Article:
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The UA received a $1.1 million grant to study the biology underlying the connection between type 2 diabetes and cardiovascular disease. BIO5 member Dr. Yann Klimentidis is a lead researcher on the study, which will utilize publicly available health and genetic information from databases across the world, covering at least 650,000 people.
 
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Fitness trackers today can crunch a lot of useful health data. “We now have a multi-dimensional sensor which can capture a lot of information about how an individual moves through the world,” said Dr. Marvin Slepian, a BIO5 member and cardiologist.
 
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The Arizona Biomedical Research Commission has recognized 14 researchers from the UA Health Sciences to receive grant awards totaling more than $5.92 million. Eight of those researchers are BIO5 members, including Dr. Frank Duca, Dr. Louise Hecker, Dr. Tally Largent-Milnes, Dr. John Purdy, Dr. Benjamin Renquist, Dr. Todd Vanderah, Dr. Jun Wang, and Dr. Frederic Zenhausern.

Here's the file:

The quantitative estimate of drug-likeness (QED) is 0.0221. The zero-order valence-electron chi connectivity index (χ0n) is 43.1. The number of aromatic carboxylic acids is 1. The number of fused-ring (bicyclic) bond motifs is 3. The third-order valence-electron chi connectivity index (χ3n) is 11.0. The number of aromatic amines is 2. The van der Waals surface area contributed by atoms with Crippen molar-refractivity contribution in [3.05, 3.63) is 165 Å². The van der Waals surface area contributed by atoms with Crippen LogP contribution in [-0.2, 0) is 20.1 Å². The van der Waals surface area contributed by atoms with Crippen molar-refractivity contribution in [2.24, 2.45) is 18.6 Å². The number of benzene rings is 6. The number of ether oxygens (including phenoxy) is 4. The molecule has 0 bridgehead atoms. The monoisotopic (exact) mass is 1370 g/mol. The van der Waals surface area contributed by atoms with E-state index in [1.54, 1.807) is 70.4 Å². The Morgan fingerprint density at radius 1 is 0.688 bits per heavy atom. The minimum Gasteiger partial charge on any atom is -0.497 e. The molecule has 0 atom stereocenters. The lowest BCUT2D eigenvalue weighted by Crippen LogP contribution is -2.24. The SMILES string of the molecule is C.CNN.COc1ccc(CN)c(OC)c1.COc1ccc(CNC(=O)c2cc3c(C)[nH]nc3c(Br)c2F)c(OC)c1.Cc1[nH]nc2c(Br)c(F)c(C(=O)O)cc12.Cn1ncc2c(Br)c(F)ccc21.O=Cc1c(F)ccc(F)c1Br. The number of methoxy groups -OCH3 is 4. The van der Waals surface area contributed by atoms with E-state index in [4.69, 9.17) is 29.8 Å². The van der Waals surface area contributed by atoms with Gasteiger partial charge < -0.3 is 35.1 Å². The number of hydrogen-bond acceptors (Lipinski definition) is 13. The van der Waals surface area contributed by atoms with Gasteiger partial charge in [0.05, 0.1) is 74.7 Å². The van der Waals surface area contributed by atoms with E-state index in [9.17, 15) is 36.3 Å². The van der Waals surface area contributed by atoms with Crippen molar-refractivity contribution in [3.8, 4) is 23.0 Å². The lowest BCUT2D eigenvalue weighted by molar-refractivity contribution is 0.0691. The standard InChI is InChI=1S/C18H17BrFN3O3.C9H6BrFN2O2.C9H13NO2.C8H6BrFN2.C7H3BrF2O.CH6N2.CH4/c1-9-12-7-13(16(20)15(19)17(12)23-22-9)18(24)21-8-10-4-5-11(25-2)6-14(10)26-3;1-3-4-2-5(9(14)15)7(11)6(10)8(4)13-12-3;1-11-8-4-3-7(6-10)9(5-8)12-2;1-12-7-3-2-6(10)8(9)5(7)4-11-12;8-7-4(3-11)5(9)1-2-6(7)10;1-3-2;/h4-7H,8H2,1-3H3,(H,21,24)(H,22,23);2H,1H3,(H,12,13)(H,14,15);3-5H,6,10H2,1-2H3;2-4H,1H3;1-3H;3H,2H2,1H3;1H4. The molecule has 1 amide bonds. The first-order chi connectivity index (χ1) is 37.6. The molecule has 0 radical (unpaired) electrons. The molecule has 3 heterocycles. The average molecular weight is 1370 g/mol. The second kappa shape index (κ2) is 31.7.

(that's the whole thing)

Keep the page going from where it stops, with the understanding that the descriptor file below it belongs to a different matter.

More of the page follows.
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Avery Therapeutics, a startup company co-founded by BIO5 member and cardiologist at UA Sarver Heart Center, Dr. Steven Goldman, is most known for developing a tissue-engineered heart graft. Avery Therapeutics was recently honored during the "Buzz of Bio" awards as a winner in two separate categories.